Flights are the cheapest they’ve ever been as airlines slash costs and try to coax back travelers

Airport time
  • Airfare is lower than ever as carriers try to draw customers back in.
  • The average domestic ticket price is $US245 ($318), the lowest on record.
  • Airlines are using available cheap planes and laid off flight crews to offer low prices.
  • Visit the Business section of Insider for more stories.

Airlines are using cut-rate ticket prices to appeal to customers ready to travel again after a year of the pandemic.

The latest average domestic fair reported by the Department of Transportation is $US244.79 ($318), the lowest on record according to DOT. That price is down 30% compared to last year at the same time, Bloomberg reported.

Carriers around the world cut $US1 ($1) billion in daily expenses last year as demand for travel plummeted, Bloomberg reported. Those savings are giving the airlines the freedom to slash fares and entice customers back.

Experts are predicting a return to normal as early as summer 2021, and vaccination rates continue to rise. Airlines are offering cheap rates and flexible booking policies to get people in seats as soon as possible.

All three big US airlines, United, Delta, and American, along with other smaller ones have stopped charging change and cancellation fees on many flights, excluding the lowest basic economy fares. Insider previously outlined which airlines are the best bets to book in 2021 here.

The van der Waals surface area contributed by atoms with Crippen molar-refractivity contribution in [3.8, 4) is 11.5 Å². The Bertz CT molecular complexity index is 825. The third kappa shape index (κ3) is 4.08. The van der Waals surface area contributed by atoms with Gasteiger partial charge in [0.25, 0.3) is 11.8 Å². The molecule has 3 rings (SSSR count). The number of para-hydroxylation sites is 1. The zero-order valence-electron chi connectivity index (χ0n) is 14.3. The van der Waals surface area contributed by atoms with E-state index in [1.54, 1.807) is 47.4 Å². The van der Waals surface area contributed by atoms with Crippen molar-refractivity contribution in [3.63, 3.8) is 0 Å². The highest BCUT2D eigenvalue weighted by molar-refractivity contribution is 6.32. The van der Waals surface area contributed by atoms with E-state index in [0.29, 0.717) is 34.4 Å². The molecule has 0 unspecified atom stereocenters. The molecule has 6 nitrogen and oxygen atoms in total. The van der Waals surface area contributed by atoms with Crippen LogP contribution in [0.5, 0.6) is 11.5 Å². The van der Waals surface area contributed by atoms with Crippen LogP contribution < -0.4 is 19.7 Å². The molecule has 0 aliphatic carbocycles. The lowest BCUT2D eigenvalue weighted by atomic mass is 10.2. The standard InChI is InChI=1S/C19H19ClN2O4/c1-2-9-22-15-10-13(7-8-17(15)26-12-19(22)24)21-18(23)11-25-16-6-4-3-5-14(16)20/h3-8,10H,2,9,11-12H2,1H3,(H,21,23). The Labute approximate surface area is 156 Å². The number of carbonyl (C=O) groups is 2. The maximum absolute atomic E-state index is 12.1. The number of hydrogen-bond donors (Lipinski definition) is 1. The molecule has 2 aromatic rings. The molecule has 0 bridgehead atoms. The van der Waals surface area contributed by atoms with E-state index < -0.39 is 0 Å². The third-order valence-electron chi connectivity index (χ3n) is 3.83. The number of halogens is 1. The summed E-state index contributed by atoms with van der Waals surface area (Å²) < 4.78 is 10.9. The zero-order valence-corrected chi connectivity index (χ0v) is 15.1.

Major airlines are also continuing to add new destinations as they seek to capitalize on the downturn and come out stronger. Low-cost carrier Southwest announced it will add Myrtle Beach, South Carolina; Bellingham, Washington; and Eugene, Oregon this summer. These newest destinations were in addition to the Florida and Montana destinations and the 19 new routes Southwest announced in December, including service between Houston and Chicago, Houston and Dallas, and others.

Domestic budget airline Allegiant Air similarly took on a major expansion, announcing 21 new routes and three new destinations beginning in March. Small carriers like Allegiant are expected to recover from the effects of the last year faster than larger airlines that rely on domestic and international trips, Tom Pallini reported.

Airlines can save on costs even further with the availability of thousands of employees laid off in the last year looking for work, and the chance to buy unwanted planes from cancelled orders at discount prices. Traveler numbers, however, remain about 50% of last year’s levels, according to the Transportation Security Administration.